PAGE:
On January 13, 2022, the Supreme Court of the Unites States allowed the vaccine requirement for workers in health care settings that receive Medicare or Medicaid reimbursement to go into effect in 24 states in which it was previously enjoined.
On December 28, 2021, the Center for Medicare and Medicaid Services (CMS) released guidance on its Interim Final Rule establishing requirements regarding COVID-19 vaccinations for all workers in health care settings that receive Medicare or Medicaid reimbursement and announced that it will begin enforcing the mandate in health care facilities in the District of Columbia, U.S. territories, and the 25 states where it is not currently judicially enjoined (California, Colorado, Connecticut, Delaware, Florida, Hawaii, Illinois, Maine, Maryland, Massachusetts, Michigan, Minnesota, Nevada, New Jersey, New Mexico, New York, North Carolina, Oregon, Pennsylvania, Rhode Island, Tennessee, Vermont, Virginia, Washington and Wisconsin).
The guidance from CMS provides additional information on the enforcement and compliance assessment mechanisms of the Interim Final Rule. Facilities in these states and territories must now comply with phase 1 of the mandate, requiring all staff in affected facilities to have received at least one dose of a COVID-19 vaccine by January 27, 2022. All staff in the affected facilities will be required to have received their second dose of a COVID-19 vaccine by February 28, 2022. CMS outlined that enforcement mechanisms for nursing homes, home health agencies, and hospice to come into compliance may include civil monetary penalties, denial of payments, and – as a final measure – termination of participation from the Medicare and Medicaid programs. For hospitals and other acute and continuing care providers, termination is noted as the sole enforcement remedy for non-compliance. To encourage compliance, CMS also stated that it will use further enforcement discretion and not subject facilities to additional enforcement action in the following scenarios:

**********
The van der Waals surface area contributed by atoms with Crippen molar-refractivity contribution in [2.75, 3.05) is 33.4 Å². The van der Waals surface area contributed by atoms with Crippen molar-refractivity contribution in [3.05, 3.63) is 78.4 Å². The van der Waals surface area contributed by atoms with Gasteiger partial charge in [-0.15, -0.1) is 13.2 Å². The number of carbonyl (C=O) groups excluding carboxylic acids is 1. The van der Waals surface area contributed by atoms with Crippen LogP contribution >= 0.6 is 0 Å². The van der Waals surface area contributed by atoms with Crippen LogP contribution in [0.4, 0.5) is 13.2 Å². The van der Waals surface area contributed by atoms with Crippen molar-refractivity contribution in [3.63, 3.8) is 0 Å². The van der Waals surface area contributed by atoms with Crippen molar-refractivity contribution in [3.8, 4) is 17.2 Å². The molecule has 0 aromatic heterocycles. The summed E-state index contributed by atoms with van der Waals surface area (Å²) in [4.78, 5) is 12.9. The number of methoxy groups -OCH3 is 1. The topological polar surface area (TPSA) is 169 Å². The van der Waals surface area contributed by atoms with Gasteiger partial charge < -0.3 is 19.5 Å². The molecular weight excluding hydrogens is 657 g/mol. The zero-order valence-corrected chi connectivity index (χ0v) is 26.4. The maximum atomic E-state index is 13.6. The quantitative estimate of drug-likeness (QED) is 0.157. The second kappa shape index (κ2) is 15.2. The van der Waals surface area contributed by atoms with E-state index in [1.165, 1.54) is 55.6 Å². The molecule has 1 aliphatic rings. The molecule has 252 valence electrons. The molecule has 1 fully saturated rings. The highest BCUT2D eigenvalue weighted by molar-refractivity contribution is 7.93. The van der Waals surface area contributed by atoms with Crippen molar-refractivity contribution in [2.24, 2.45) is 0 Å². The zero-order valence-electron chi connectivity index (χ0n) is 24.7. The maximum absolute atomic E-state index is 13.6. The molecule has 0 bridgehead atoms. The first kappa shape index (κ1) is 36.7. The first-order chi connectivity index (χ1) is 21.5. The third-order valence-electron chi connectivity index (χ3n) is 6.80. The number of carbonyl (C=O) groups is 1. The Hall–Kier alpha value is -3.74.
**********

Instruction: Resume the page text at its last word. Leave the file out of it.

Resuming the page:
- Within 30 days after issuance of the memorandum, facilities demonstrate above 80% compliance and have a plan to achieve a 100% staff vaccination rate within 60 days;
- Within 60 days after issuance of the memorandum, facilities demonstrate above 90% compliance and have a plan to achieve a 100% staff vaccination rate within 30 days.
CMS indicated that when penalties become necessary, they might be lower for those facilities that make a good-faith effort to comply with the mandate and can provide evidence that they have taken “aggressive” steps to vaccinate all staff. Federal, state, Accreditation Organization, and CMS-contracted surveyors will begin surveying facilities for compliance on January 27, 2022. Complete guidance for the Interim Final Rule can be found here.
With ongoing legal challenges to this federal mandate and the anticipated Supreme Court special hearing on January 7, 2022, there are a number of potential outcomes for the Biden Administration’s federal mandates that will impact state policies moving forward, ranging from enjoining the mandate for healthcare workers in all states to lifting the injunction currently in place for the remaining 25 states.
With the federal mandates for large employers blocked — and with further anticipated litigation on the separate mandate for federal contractors — states have enacted their own vaccination mandates or bans on such mandates. Use the map to find the status of these individual state efforts.